Washington Sep 11, 2001

FlagAlthough we had lived in Washington, D.C. for many years, by 2001 we had moved to the Finger Lakes area of New York, where I had taken a job as alumni director of my college. Both of our daughters had grown up in the DC area and our oldest couldn’t wait to get back there.  And as soon as she graduated from college, she did go back in 2000 to work about one block from the White House.

So it was with great trepidation as the news of September 11th  reached us that we heard there had been bombings in the city near the White House.  These stories later proved to be rumors, but at the time in the wake of all that was happening, it was easy to believe the worst.  Those who were not alive in 2001 cannot imagine the horror of any parent who feared their child had fallen into harms way.   The flaming towers and collapse was so fresh in all our minds.

So as I tried to call my daughter in DC, and as the news of the plane hitting the Pentagon echoed in my ears, I truly worried about her.   I didn’t reach her, but I left a message on her cell.   I am sure as she listened to it she could hear that I was barely able to hold it together.   The news was so grim.

It took several hours before she was able to reach us.   As the events of the morning unfolded, she and others from her office had fled DC.  First in her car, but as the streets gridlocked, she left the car and made it to a Metro station where after an extended time she was able to catch a subway to Virginia.  There she and her friends pulled themselves together.   So when she finally called it was late in the day.   A day where I sat at my desk at work, dealing with many alums who had friends in DC and New York and wondered if the college knew any news.   It was also a day, where I basically functioned on auto-pilot, going through the motions until I could make it home to a cocoon of safety in a world suddenly in upheaval.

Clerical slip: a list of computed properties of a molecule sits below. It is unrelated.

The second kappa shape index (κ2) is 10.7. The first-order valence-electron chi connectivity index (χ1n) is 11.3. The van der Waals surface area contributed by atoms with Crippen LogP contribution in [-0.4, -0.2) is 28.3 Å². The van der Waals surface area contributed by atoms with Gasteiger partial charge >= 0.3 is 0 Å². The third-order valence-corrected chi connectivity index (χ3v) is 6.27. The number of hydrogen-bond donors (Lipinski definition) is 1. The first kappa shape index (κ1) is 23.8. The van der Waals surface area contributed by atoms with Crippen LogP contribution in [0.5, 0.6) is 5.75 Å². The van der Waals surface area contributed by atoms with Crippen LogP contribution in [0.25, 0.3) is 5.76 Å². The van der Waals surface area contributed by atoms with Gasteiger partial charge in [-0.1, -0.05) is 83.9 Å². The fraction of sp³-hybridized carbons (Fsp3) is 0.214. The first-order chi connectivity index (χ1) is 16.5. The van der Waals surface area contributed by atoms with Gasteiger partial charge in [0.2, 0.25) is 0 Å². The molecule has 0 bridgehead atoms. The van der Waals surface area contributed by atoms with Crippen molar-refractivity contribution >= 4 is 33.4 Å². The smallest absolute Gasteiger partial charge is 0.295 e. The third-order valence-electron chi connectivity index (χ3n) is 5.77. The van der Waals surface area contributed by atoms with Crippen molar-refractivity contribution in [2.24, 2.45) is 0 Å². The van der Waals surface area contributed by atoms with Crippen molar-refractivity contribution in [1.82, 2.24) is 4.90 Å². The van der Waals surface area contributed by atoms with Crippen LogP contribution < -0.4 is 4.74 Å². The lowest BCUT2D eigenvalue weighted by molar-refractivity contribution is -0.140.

In the  evening my daughter was able to retrieve her car from the city.  She and a friend retraced their route back to where they had left it.  But now troops cordoned off the area near the White House and told her that she couldn’t enter it.   With some persistence she was able to get an escort to go with her and got her car. Finally bringing to an end, a day that she will never forget.

If this seems anti-climatic later that week after the awful events of Sep 11, I would call the families of two men who died in the Twin Towers and offer condolences on behalf of the alumni of our college.    These were families that were not as lucky as I was.   They had no happy ending as I did.  For them the nightmare would continue for many years.

It was their legacy of that awful day.


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Moose Recce and other Alaskan sports

Alaska1My wife was a big cross county skier when we lived in Alaska. Luckily Anchorage had an extensive series of trails.  So every winter, she and a friend would load the dogs — hers a Malamute, ours a Samoyed– into the car and drive to the local park where they could pick up the trails.  One day as they were skiing, the dogs suddenly took off and ran ahead of them.  As they crested the top of the hill they could see two brown figures in the distance –a mother moose and her calf.   They corralled  the dogs and quickly returned to the car.   You did not go near a mother moose and her calf.

When I arrived at Elmendorf, they gave us a briefing on this subject.   The point was that when you saw a calf his mom would be nearby.  Then they told the story of an Air Force man who had stopped to see a calf along the road and made the mistake of leaving his WV bug to get closer.  He barely made it back into the car, which the mom demolished.